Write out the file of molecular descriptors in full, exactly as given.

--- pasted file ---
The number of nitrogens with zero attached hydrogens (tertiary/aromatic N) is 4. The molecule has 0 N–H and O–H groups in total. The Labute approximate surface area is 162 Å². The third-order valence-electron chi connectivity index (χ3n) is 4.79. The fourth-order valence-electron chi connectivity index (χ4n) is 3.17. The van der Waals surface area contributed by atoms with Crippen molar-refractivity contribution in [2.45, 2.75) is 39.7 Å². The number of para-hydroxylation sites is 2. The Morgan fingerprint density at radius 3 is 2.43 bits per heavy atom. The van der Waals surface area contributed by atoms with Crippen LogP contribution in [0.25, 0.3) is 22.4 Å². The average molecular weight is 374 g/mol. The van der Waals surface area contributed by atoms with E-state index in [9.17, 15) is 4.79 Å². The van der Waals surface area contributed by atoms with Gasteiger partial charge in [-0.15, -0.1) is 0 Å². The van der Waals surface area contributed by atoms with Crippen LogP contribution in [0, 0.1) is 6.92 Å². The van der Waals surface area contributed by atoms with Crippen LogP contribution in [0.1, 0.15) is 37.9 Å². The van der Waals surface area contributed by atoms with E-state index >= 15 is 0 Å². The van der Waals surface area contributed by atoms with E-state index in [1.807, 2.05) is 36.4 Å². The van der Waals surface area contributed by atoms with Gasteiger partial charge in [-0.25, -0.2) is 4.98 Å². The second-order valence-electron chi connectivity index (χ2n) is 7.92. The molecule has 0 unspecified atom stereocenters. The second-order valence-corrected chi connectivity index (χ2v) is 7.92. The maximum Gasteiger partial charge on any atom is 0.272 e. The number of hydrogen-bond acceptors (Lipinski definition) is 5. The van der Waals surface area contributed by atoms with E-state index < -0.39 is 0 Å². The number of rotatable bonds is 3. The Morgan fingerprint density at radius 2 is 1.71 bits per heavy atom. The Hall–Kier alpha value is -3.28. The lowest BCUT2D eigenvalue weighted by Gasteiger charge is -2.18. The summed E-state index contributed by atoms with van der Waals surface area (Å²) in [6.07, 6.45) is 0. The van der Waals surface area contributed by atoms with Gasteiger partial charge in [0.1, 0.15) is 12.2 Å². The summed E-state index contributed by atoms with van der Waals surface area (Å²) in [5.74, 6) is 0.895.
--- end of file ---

The number of nitrogens with zero attached hydrogens (tertiary/aromatic N) is 4. The molecule has 0 N–H and O–H groups in total. The Labute approximate surface area is 162 Å². The third-order valence-electron chi connectivity index (χ3n) is 4.79. The fourth-order valence-electron chi connectivity index (χ4n) is 3.17. The van der Waals surface area contributed by atoms with Crippen molar-refractivity contribution in [2.45, 2.75) is 39.7 Å². The number of para-hydroxylation sites is 2. The Morgan fingerprint density at radius 3 is 2.43 bits per heavy atom. The van der Waals surface area contributed by atoms with Crippen LogP contribution in [0.25, 0.3) is 22.4 Å². The average molecular weight is 374 g/mol. The van der Waals surface area contributed by atoms with E-state index in [9.17, 15) is 4.79 Å². The van der Waals surface area contributed by atoms with Gasteiger partial charge in [-0.15, -0.1) is 0 Å². The van der Waals surface area contributed by atoms with Crippen LogP contribution in [0, 0.1) is 6.92 Å². The van der Waals surface area contributed by atoms with Crippen LogP contribution in [0.1, 0.15) is 37.9 Å². The van der Waals surface area contributed by atoms with E-state index >= 15 is 0 Å². The van der Waals surface area contributed by atoms with E-state index in [1.807, 2.05) is 36.4 Å². The van der Waals surface area contributed by atoms with Gasteiger partial charge in [-0.25, -0.2) is 4.98 Å². The second-order valence-electron chi connectivity index (χ2n) is 7.92. The molecule has 0 unspecified atom stereocenters. The second-order valence-corrected chi connectivity index (χ2v) is 7.92. The maximum Gasteiger partial charge on any atom is 0.272 e. The number of hydrogen-bond acceptors (Lipinski definition) is 5. The van der Waals surface area contributed by atoms with E-state index < -0.39 is 0 Å². The number of rotatable bonds is 3. The Morgan fingerprint density at radius 2 is 1.71 bits per heavy atom. The Hall–Kier alpha value is -3.28. The lowest BCUT2D eigenvalue weighted by Gasteiger charge is -2.18. The summed E-state index contributed by atoms with van der Waals surface area (Å²) in [6.07, 6.45) is 0. The van der Waals surface area contributed by atoms with Gasteiger partial charge in [0.1, 0.15) is 12.2 Å². The summed E-state index contributed by atoms with van der Waals surface area (Å²) in [5.74, 6) is 0.895.